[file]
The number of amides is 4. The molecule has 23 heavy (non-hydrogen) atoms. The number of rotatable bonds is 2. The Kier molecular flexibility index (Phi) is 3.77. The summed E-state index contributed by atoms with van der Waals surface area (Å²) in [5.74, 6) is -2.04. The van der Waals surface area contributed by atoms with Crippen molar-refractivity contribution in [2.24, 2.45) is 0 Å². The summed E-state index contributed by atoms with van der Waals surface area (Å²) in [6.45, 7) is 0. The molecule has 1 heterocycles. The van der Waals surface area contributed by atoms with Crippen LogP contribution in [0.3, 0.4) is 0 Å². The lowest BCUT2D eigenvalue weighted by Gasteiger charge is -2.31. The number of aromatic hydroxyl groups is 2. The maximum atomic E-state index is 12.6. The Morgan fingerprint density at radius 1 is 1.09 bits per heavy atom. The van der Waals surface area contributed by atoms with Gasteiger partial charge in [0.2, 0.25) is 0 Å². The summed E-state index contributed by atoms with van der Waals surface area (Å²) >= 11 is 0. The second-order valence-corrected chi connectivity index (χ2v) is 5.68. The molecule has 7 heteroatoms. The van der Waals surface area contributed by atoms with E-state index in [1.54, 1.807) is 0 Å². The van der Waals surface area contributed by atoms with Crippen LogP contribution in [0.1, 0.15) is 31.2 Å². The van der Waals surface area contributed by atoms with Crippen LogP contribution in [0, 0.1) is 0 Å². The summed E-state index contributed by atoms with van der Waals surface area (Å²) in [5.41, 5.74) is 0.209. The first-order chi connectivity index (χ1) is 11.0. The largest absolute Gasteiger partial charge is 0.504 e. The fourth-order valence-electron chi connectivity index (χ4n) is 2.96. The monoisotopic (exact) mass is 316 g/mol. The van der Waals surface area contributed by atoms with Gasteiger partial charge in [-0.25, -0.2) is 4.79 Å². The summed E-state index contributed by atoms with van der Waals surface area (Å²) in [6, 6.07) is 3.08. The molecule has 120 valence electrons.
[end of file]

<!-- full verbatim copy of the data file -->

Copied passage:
The number of amides is 4. The molecule has 23 heavy (non-hydrogen) atoms. The number of rotatable bonds is 2. The Kier molecular flexibility index (Phi) is 3.77. The summed E-state index contributed by atoms with van der Waals surface area (Å²) in [5.74, 6) is -2.04. The van der Waals surface area contributed by atoms with Crippen molar-refractivity contribution in [2.24, 2.45) is 0 Å². The summed E-state index contributed by atoms with van der Waals surface area (Å²) in [6.45, 7) is 0. The molecule has 1 heterocycles. The van der Waals surface area contributed by atoms with Crippen LogP contribution in [0.3, 0.4) is 0 Å². The lowest BCUT2D eigenvalue weighted by Gasteiger charge is -2.31. The number of aromatic hydroxyl groups is 2. The maximum atomic E-state index is 12.6. The Morgan fingerprint density at radius 1 is 1.09 bits per heavy atom. The van der Waals surface area contributed by atoms with Gasteiger partial charge in [0.2, 0.25) is 0 Å². The summed E-state index contributed by atoms with van der Waals surface area (Å²) >= 11 is 0. The second-order valence-corrected chi connectivity index (χ2v) is 5.68. The molecule has 7 heteroatoms. The van der Waals surface area contributed by atoms with E-state index in [1.54, 1.807) is 0 Å². The van der Waals surface area contributed by atoms with Crippen LogP contribution in [0.1, 0.15) is 31.2 Å². The van der Waals surface area contributed by atoms with Crippen LogP contribution in [0, 0.1) is 0 Å². The summed E-state index contributed by atoms with van der Waals surface area (Å²) in [5.41, 5.74) is 0.209. The first-order chi connectivity index (χ1) is 11.0. The largest absolute Gasteiger partial charge is 0.504 e. The fourth-order valence-electron chi connectivity index (χ4n) is 2.96. The monoisotopic (exact) mass is 316 g/mol. The van der Waals surface area contributed by atoms with Gasteiger partial charge in [-0.25, -0.2) is 4.79 Å². The summed E-state index contributed by atoms with van der Waals surface area (Å²) in [6, 6.07) is 3.08. The molecule has 120 valence electrons.